Author contributions: Quoc-Dien Trinh had full access to all the data in the study and takes responsibility for the integrity of the data and the accuracy of the data analysis.

Study concept and design: Trinh, Sammon.

Acquisition of data: Trinh, Sammon, Sun, Schmitges, Bianchi, Hansen, Jeldres.

Analysis and interpretation of data: Trinh, Sammon, Sun.

Drafting of the manuscript: Trinh, Sammon, Sun, Ravi.

Critical revision of the manuscript for important intellectual content: Trinh, Sammon, Sun, Ravi, Ghani, Bianchi, Jeong, Shariat, Hansen, Schmitges, Jeldres, Menon, Karakiewicz.

Statistical analysis: Trinh, Sammon, Sun, Ravi.

Obtaining funding: None.

Administrative, technical, or material support: None.

Supervision: Shariat, Rogers, Peabody, Montorsi, Menon, Karakiewicz.

Other (specify): None.

Financial disclosures: I certify that all conflicts of interest, including specific financial interests and relationships and affiliations relevant to the subject matter or materials discussed in the manuscript (eg, employment/affiliation, grants or funding, consultancies, honoraria, stock ownership or options, expert testimony, royalties, or patents filed, received, or pending), are the following: Pierre I. Karakiewicz is partially supported by the University of Montreal Health Centre Urology Specialists, Fonds de la Recherche en Sante du Quebec, the University of Montreal Department of Surgery, and the University of Montreal Health Centre (CHUM) Foundation. Craig G. Rogers and James O. Peabody are speakers for Intuitive Surgical.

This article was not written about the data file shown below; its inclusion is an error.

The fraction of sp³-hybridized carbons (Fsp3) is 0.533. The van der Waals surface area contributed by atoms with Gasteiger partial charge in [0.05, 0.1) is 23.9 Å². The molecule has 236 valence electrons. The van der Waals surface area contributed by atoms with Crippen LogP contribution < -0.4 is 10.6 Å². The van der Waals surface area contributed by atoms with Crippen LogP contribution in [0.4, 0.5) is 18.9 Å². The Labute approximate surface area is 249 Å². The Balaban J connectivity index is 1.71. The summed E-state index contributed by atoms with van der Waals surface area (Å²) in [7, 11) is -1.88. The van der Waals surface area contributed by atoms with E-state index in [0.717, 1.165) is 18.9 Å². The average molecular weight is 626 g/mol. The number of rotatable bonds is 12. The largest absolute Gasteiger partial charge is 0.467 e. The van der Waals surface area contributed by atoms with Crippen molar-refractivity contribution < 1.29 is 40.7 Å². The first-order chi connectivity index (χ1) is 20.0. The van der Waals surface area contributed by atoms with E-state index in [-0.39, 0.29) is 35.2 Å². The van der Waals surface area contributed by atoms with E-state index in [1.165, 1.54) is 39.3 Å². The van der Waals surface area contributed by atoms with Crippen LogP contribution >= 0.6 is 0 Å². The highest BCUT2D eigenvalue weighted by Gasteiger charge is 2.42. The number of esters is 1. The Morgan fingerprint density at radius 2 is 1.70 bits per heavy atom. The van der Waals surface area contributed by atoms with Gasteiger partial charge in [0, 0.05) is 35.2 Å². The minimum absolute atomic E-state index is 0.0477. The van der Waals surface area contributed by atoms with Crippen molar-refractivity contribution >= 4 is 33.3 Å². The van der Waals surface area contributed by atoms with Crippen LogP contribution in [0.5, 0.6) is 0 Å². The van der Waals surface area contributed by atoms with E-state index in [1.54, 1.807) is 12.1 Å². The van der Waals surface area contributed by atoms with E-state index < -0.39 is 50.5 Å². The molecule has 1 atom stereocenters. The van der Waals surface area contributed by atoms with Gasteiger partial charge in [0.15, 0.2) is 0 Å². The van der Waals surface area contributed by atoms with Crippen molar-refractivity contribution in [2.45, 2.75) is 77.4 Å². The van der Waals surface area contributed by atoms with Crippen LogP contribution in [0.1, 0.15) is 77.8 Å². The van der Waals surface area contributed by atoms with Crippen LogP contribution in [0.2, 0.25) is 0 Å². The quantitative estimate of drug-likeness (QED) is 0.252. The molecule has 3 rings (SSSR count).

Funding/Support and role of the sponsor: None.

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Footnotes

a Vattikuti Urology Institute, Henry Ford Health System, Detroit, MI, USA

b Cancer Prognostics and Health Outcomes Unit, University of Montreal Health Center, Montreal, Canada

c Department of Urology, University of Cambridge, Cambridge, UK

d Department of Urology, Universita Vita Salute San Raffaele, Milan, Italy

e Department of Urology, Weill Medical College of Cornell University, New York, NY, USA

f Martini-Clinic, Prostate Cancer Center Hamburg-Eppendorf, Hamburg, Germany

lowast Corresponding author. Vattikuti Urology Institute, Henry Ford Health System, 2799W. Grand Blvd., Detroit, MI 48202, USA. Tel. +1 313 405 2829; Fax: +1 514 227 5103.

1 These authors are equal contributing first authors.

z.star Please visit www.eu-acme.org/europeanurology to read and answer questions on-line. The EU-ACME credits will then be attributed automatically.